On Aug. 21, evidence suggests, a chemical weapons attack in Syria killed more than 1,400 people, including at least 400 children. While these numbers are a sliver of the broader slaughter during Syria’s civil war — which has killed more than 100,000 — the brazen use of chemical weapons violates global norms in place since the end of World War I’s horrors. World leaders are right to condemn it, and world citizens are right to cry for some assurance that it won’t happen again.
Unfortunately, the international organization designed to solve such problems, the United Nations, is neutered by Russia and China. Those countries, whose leaders seem to fear intervention when they mistreat their citizens, have routinely used their veto power as permanent members of the U.N. Security Council to thwart a U.N.-sanctioned response. This structural paralysis is a major flaw of the Security Council, since both nations are able to shield rogue regimes from global accountability.
NATO, another international organization designed for a common good, so far does not appear willing to take collective action. Sure, some NATO nations like France and Turkey, which is directly threatened on its southern border, have voiced support. But the British Parliament’s defeat of Prime Minister David Cameron’s call for action appears to have given governments beyond England pause.
So it’s understandable that President Obama believes it is up to the United States to respond to Syrian President Bashar Assad’s crossing of a “red line.” It’s likely that Obama will use his national address on Tuesday evening to ask Americans and their congressional representatives to back his plan for limited missile strikes to deter and degrade Assad’s ability to once again use chemical weapons.
It’s equally understandable that Americans and their congressional representatives are reluctant, if not aggressively against military involvement. Two major Mideast wars in the last decade have sapped support from foreign military and even diplomatic involvement. This increasing isolationism doesn’t fall neatly along partisan lines. In fact, it’s a rare bipartisan phenomenon. A liberal-libertarian axis, particularly in the House, appears poised to give Obama the same response Parliament gave Cameron. Such a defeat would be a watershed, if not a Waterloo, for the president and, more important, the presidency itself.
Even Obama’s boldest critics should consider what a world with such a weakened president would look like. With the red line ignored, Assad may feel a green light for further murder. And the threats that presidents of both parties routinely use — “all options are on the table” — might be interpreted as empty rhetoric. That could embolden dictators even more dangerous than Assad, such as those in Tehran or North Korea, as well as nonstate actors determined to develop weapons of mass destruction. It’s in America’s national interest that they do not calculate that they can act with impunity.
Our allies are observing, too. And if they conclude that the United States cannot be counted on as a reliable partner, they may feel the need to develop other deterrents. While less reliance on America may be welcome in concept, a dash for weapons — including a possible nuclear arms race in East Asia to counter North Korea or even China, or in the Mideast in response to the broader sectarian war that Syria is currently a proxy for — could be far more destabilizing than the challenges in Damascus.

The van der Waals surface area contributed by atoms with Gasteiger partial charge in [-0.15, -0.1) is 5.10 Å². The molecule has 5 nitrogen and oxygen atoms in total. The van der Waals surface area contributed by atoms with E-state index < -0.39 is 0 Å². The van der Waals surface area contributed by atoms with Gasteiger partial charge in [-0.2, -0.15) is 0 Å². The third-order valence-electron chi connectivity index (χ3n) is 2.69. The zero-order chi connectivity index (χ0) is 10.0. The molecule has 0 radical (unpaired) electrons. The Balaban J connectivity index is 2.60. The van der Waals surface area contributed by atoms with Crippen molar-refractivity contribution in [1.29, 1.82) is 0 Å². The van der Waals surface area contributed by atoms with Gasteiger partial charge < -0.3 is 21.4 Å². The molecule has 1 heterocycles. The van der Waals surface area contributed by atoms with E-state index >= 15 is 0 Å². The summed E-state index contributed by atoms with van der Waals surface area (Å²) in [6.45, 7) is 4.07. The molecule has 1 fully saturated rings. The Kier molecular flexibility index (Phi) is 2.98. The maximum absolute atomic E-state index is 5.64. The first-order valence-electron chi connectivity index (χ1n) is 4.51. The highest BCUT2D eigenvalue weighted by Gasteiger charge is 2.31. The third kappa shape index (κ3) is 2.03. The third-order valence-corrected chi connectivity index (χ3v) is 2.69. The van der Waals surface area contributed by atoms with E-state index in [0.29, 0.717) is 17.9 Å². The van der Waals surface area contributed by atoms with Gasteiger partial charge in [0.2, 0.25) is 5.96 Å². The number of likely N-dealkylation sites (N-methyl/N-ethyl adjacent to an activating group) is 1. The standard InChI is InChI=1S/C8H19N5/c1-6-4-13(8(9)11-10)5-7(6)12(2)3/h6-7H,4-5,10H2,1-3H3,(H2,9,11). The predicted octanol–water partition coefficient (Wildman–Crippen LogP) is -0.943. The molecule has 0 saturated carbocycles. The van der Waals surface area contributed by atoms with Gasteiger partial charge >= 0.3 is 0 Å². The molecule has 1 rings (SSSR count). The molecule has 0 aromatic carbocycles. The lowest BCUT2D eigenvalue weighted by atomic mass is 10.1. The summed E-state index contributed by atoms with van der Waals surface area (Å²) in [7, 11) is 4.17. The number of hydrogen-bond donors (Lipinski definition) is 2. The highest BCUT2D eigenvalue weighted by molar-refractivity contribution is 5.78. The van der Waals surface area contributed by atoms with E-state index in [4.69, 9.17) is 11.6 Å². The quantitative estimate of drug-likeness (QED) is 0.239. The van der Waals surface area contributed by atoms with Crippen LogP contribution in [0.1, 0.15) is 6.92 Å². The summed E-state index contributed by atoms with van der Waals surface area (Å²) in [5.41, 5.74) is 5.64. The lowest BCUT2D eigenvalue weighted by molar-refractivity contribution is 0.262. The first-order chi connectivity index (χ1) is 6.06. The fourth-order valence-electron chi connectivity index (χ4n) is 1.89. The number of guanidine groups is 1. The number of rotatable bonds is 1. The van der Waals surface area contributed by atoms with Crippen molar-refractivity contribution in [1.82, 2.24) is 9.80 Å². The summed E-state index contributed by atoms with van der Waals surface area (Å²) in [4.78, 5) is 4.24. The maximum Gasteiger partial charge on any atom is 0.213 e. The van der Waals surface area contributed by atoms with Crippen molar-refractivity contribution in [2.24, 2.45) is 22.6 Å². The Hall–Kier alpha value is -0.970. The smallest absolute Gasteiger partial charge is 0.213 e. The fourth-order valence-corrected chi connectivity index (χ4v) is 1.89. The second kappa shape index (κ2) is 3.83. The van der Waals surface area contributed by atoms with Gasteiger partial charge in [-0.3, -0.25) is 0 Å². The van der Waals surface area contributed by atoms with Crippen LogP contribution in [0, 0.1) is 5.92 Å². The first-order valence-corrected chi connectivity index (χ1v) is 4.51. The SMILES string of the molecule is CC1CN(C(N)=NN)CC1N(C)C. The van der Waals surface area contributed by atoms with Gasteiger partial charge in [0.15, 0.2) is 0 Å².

This does not mean that Congress should reflexively back Obama. But it does mean that thoughtful members of Congress should engage the president not just with a “no,” but with alternatives that address two issues: Assad’s use of both conventional and chemical weapons, and the need for some kind of cohesion, if not outright consensus, on U.S. foreign policy that would allow America to still protect and project its national interests.
Obama, too, must recalibrate. He has handled Syria badly from the beginning. His indecision on how to respond to the uprising helped create a vacuum that was partly filled with extremists, including some with ties to Al-Qaida. And in the aftermath of the chemical attack, he has been feckless in building international and domestic support.
Every alternative to military action should be jointly explored by the president and congressional leaders. Already there are several suggestions of alternatives, including giving Assad a window of time in which to disavow and surrender chemical weapons before an authorized strike. (This idea appeared to gain global traction on Monday.) Others suggest a more integrated, international diplomatic offensive. Surely there are, or will be, other ideas.
What can’t be allowed to happen in Washington is that America’s commander in chief is left a lame duck on the global stage for more than three years at a time of increasing international peril. This would send an enabling signal to Assad and others to further destabilize an already unsteady global order.
It’s time for clear-eyed leadership in Washington. Political failure should be Obama’s and Congress’s own red line.